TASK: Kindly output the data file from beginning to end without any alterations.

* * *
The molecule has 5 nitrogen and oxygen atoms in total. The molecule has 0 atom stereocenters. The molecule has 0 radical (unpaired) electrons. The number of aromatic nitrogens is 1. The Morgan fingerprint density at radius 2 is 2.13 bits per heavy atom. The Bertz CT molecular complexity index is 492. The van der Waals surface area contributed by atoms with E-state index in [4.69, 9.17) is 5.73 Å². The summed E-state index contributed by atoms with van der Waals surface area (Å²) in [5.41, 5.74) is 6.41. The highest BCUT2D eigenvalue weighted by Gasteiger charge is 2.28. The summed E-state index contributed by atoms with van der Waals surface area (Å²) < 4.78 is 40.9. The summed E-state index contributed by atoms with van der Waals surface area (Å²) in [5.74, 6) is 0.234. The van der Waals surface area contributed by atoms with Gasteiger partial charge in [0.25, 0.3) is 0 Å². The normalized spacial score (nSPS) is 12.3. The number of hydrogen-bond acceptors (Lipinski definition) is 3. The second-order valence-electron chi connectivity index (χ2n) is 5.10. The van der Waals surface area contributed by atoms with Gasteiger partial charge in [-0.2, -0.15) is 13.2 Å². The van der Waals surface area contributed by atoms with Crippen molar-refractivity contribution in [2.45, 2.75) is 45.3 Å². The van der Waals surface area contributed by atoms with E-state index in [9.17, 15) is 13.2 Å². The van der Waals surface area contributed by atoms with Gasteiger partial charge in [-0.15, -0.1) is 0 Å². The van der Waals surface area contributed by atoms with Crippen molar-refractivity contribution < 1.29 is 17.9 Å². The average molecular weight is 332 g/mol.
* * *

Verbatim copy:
The molecule has 5 nitrogen and oxygen atoms in total. The molecule has 0 atom stereocenters. The molecule has 0 radical (unpaired) electrons. The number of aromatic nitrogens is 1. The Morgan fingerprint density at radius 2 is 2.13 bits per heavy atom. The Bertz CT molecular complexity index is 492. The van der Waals surface area contributed by atoms with E-state index in [4.69, 9.17) is 5.73 Å². The summed E-state index contributed by atoms with van der Waals surface area (Å²) in [5.41, 5.74) is 6.41. The highest BCUT2D eigenvalue weighted by Gasteiger charge is 2.28. The summed E-state index contributed by atoms with van der Waals surface area (Å²) < 4.78 is 40.9. The summed E-state index contributed by atoms with van der Waals surface area (Å²) in [5.74, 6) is 0.234. The van der Waals surface area contributed by atoms with Gasteiger partial charge in [0.25, 0.3) is 0 Å². The normalized spacial score (nSPS) is 12.3. The number of hydrogen-bond acceptors (Lipinski definition) is 3. The second-order valence-electron chi connectivity index (χ2n) is 5.10. The van der Waals surface area contributed by atoms with Gasteiger partial charge in [-0.2, -0.15) is 13.2 Å². The van der Waals surface area contributed by atoms with Crippen molar-refractivity contribution in [2.45, 2.75) is 45.3 Å². The van der Waals surface area contributed by atoms with E-state index in [9.17, 15) is 13.2 Å². The van der Waals surface area contributed by atoms with Gasteiger partial charge in [-0.15, -0.1) is 0 Å². The van der Waals surface area contributed by atoms with Crippen molar-refractivity contribution < 1.29 is 17.9 Å². The average molecular weight is 332 g/mol.